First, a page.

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What would be the benefit to contributing to a spousal IRA?
Old 06-10-2017, 09:48 AM   #1
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What would be the benefit to contributing to a spousal IRA?

If our income is to high to make it tax deductible? Wouldn't it be better to just put it a regular index fund where it's accessible?


(Retired but husband still works to stash up a little more cash.)
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Old 06-10-2017, 09:52 AM   #2
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Your earnings in a traditional account will be taxed every year at your current bracket. In a Roth, it's taxed once and never again.
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Old 06-10-2017, 09:55 AM   #3
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You get twice the amount for Roth IRA. Even with Roth contribution, I'm sure there are some money left for after tax savings.
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Old 06-10-2017, 10:39 AM   #4
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You get twice the amount for Roth IRA. Even with Roth contribution, I'm sure there are some money left for after tax savings.
But wouldn't our income level keep us from putting it in a Roth? We are over the top where it phases out. This is where i get confused.
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Old 06-10-2017, 10:43 AM   #5
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..... Even with Roth contribution, I'm sure there are some money left for after tax savings.
(Confused)
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Old 06-10-2017, 10:51 AM   #6
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If you are able to convert to Roth without paying much in taxes (i.e. if your taxable amount in traditional IRAs is zero or small), you should contribute to a traditional IRA and soon convert it to Roth. That makes subsequent growth tax free, instead of being subject to tax if you had left those same dollars in an ordinary non-retirement account.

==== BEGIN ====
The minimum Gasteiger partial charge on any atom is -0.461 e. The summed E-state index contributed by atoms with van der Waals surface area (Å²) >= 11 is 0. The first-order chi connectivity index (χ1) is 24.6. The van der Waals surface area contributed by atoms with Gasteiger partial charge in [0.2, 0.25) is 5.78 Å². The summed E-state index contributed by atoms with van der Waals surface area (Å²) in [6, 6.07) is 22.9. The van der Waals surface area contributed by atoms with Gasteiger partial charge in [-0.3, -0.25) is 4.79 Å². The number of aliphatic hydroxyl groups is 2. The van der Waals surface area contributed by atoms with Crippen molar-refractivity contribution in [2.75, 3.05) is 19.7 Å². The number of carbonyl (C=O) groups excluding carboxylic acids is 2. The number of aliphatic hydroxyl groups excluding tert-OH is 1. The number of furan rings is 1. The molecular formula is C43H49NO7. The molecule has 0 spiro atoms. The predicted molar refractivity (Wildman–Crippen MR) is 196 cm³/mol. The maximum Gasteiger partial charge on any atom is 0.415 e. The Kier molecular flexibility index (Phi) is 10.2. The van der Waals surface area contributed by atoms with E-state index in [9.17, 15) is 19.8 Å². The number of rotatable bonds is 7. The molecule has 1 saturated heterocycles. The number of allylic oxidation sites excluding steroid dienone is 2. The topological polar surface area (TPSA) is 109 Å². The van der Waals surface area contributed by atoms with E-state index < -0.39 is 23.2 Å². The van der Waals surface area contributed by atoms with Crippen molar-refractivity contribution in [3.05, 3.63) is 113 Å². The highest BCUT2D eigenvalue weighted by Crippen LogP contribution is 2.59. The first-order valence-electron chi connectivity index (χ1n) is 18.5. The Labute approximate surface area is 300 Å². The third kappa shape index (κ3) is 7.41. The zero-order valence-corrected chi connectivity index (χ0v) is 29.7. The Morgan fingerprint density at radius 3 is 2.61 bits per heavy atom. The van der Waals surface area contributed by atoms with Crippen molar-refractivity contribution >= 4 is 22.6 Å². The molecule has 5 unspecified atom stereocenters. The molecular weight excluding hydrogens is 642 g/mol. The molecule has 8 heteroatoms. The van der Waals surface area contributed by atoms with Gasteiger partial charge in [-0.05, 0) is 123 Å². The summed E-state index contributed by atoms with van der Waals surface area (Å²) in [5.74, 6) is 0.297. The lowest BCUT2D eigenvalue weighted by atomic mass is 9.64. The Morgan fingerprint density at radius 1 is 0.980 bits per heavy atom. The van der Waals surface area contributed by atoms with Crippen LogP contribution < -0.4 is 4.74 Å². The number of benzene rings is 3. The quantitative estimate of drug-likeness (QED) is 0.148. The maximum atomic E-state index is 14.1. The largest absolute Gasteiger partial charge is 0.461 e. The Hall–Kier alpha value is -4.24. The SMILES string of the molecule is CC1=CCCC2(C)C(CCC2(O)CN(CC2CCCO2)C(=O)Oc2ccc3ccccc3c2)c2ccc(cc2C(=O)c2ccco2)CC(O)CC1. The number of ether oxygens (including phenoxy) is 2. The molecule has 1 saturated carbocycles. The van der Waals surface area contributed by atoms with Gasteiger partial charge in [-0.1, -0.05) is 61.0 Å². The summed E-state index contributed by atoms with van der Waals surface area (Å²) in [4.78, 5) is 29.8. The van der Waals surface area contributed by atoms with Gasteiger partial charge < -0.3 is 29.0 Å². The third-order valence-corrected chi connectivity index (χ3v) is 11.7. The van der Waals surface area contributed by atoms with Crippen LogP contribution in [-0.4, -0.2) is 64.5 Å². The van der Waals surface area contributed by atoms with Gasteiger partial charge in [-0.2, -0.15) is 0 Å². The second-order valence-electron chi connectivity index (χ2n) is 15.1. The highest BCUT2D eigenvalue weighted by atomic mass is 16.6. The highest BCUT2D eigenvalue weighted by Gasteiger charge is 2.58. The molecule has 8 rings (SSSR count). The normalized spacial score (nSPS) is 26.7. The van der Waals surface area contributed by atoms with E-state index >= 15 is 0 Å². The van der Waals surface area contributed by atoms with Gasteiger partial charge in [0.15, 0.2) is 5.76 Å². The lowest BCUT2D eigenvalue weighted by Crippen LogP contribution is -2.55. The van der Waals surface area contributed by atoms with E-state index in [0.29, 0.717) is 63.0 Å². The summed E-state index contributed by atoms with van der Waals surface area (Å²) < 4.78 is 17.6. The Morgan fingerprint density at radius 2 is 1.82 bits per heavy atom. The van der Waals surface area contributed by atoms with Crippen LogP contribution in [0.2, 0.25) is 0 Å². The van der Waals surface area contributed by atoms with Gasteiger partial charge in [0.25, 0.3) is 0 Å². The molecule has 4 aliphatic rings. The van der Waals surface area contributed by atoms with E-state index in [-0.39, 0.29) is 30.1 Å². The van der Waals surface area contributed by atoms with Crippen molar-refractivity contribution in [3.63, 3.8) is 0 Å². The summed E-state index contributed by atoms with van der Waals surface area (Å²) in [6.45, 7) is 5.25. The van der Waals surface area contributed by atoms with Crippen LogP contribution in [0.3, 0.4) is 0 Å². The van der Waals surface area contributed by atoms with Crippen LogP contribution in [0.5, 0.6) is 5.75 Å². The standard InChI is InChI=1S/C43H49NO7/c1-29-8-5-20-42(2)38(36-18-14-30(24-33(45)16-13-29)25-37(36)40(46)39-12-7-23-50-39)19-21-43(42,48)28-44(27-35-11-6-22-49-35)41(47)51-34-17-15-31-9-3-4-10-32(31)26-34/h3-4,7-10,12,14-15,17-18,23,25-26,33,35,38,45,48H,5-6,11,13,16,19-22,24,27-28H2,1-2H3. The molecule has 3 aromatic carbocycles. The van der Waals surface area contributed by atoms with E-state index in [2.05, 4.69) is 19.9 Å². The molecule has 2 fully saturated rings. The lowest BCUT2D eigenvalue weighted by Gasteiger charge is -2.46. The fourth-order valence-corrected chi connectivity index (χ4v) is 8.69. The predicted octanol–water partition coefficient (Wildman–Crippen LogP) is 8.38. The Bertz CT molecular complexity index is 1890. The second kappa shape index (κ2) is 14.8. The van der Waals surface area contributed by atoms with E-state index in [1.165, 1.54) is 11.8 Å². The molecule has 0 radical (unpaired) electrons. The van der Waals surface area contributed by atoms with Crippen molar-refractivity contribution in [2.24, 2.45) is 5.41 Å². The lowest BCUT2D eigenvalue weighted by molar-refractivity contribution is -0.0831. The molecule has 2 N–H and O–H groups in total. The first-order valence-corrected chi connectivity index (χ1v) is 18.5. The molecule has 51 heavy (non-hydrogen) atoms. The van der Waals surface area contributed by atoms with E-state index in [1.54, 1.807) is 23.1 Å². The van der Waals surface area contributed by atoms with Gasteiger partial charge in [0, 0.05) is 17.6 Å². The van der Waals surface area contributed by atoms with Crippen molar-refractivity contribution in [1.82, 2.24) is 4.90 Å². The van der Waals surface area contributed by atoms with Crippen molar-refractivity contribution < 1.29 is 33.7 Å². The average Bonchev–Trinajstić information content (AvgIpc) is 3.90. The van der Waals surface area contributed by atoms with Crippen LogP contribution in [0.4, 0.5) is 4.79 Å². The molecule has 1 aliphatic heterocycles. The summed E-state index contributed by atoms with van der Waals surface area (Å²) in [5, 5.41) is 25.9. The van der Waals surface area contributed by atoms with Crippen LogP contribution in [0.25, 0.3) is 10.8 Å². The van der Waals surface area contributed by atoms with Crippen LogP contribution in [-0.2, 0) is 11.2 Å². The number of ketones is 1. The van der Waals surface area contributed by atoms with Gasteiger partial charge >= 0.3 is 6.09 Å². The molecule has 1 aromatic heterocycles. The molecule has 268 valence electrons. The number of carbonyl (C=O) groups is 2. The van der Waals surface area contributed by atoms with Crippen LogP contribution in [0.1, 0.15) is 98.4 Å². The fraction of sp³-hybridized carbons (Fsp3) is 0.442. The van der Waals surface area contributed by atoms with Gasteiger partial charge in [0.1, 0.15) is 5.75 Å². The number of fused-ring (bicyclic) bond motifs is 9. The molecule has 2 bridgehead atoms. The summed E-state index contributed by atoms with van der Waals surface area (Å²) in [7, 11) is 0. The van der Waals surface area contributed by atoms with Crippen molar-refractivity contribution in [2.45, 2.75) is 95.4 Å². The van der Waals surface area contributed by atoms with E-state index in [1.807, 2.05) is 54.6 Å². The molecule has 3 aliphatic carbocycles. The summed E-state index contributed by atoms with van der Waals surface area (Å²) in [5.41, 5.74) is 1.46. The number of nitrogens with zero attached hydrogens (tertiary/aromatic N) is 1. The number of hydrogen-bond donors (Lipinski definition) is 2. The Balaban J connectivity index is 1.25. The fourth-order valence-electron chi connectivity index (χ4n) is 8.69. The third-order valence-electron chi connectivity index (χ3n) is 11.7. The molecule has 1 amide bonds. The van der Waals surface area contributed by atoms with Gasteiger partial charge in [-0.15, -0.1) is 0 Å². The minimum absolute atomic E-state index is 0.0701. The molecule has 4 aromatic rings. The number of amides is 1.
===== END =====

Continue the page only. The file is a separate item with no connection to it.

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Old 06-10-2017, 11:39 AM   #7
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Originally Posted by TrophyWife View Post
But wouldn't our income level keep us from putting it in a Roth? We are over the top where it phases out. This is where i get confused.
I would do non-deductible and then immediate Roth conversion.
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Old 06-10-2017, 11:44 AM   #8
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Originally Posted by TrophyWife View Post
(Confused)
What I'm trying to say is that if you have money outside of IRA and 401k, it's best to put in Roth IRA, whatever the max amount is, because you will never have to pay a single dime in tax again. Right now, our Roth account has the lowest amount, then regular taxable account, then tax deferred account. I rather have more in Roth than the other two. With regular taxable account at least you get long term capital gain benefit. With tax deferred, you get nothing. No deduction for loss even.
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Old 06-10-2017, 12:10 PM   #9
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You need to investigate backdoor Roth conversions. The rules
have some tricks and traps in them, but basically it is a legal and
widely used way around the income limits on a direct Roth contribution.

The big hang up is it doesn't make sense if you have even somewhat